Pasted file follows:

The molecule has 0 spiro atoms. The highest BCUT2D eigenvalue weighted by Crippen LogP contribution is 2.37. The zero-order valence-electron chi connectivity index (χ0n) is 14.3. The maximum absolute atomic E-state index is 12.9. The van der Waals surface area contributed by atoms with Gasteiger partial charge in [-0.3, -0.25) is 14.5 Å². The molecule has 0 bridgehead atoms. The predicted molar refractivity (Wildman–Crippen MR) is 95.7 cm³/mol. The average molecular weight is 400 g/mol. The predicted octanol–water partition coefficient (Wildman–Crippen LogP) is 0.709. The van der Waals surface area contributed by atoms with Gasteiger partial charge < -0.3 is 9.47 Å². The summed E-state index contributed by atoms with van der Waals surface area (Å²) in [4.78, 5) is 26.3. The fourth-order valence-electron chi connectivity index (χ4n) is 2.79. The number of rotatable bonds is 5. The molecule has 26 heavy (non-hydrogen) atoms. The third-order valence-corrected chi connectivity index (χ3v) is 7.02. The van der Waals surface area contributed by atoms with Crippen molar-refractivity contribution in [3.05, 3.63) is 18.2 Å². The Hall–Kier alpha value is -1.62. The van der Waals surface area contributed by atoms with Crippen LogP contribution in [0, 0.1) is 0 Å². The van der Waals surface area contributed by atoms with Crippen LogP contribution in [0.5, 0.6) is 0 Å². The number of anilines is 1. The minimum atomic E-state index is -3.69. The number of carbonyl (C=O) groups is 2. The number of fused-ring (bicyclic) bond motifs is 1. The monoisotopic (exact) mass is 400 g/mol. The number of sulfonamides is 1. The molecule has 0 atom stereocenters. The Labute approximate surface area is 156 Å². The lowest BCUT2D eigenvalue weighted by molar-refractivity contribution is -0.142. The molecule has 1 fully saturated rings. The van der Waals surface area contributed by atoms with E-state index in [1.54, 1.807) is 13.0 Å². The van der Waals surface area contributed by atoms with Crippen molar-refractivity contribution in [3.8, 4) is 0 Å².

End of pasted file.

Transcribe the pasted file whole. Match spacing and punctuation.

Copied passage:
The molecule has 0 spiro atoms. The highest BCUT2D eigenvalue weighted by Crippen LogP contribution is 2.37. The zero-order valence-electron chi connectivity index (χ0n) is 14.3. The maximum absolute atomic E-state index is 12.9. The van der Waals surface area contributed by atoms with Gasteiger partial charge in [-0.3, -0.25) is 14.5 Å². The molecule has 0 bridgehead atoms. The predicted molar refractivity (Wildman–Crippen MR) is 95.7 cm³/mol. The average molecular weight is 400 g/mol. The predicted octanol–water partition coefficient (Wildman–Crippen LogP) is 0.709. The van der Waals surface area contributed by atoms with Gasteiger partial charge < -0.3 is 9.47 Å². The summed E-state index contributed by atoms with van der Waals surface area (Å²) in [4.78, 5) is 26.3. The fourth-order valence-electron chi connectivity index (χ4n) is 2.79. The number of rotatable bonds is 5. The molecule has 26 heavy (non-hydrogen) atoms. The third-order valence-corrected chi connectivity index (χ3v) is 7.02. The van der Waals surface area contributed by atoms with Crippen molar-refractivity contribution in [3.05, 3.63) is 18.2 Å². The Hall–Kier alpha value is -1.62. The van der Waals surface area contributed by atoms with Crippen LogP contribution in [0, 0.1) is 0 Å². The van der Waals surface area contributed by atoms with Crippen LogP contribution in [0.5, 0.6) is 0 Å². The number of anilines is 1. The minimum atomic E-state index is -3.69. The number of carbonyl (C=O) groups is 2. The number of fused-ring (bicyclic) bond motifs is 1. The monoisotopic (exact) mass is 400 g/mol. The number of sulfonamides is 1. The molecule has 0 atom stereocenters. The Labute approximate surface area is 156 Å². The lowest BCUT2D eigenvalue weighted by molar-refractivity contribution is -0.142. The molecule has 1 fully saturated rings. The van der Waals surface area contributed by atoms with E-state index in [1.54, 1.807) is 13.0 Å². The van der Waals surface area contributed by atoms with Crippen molar-refractivity contribution in [3.8, 4) is 0 Å².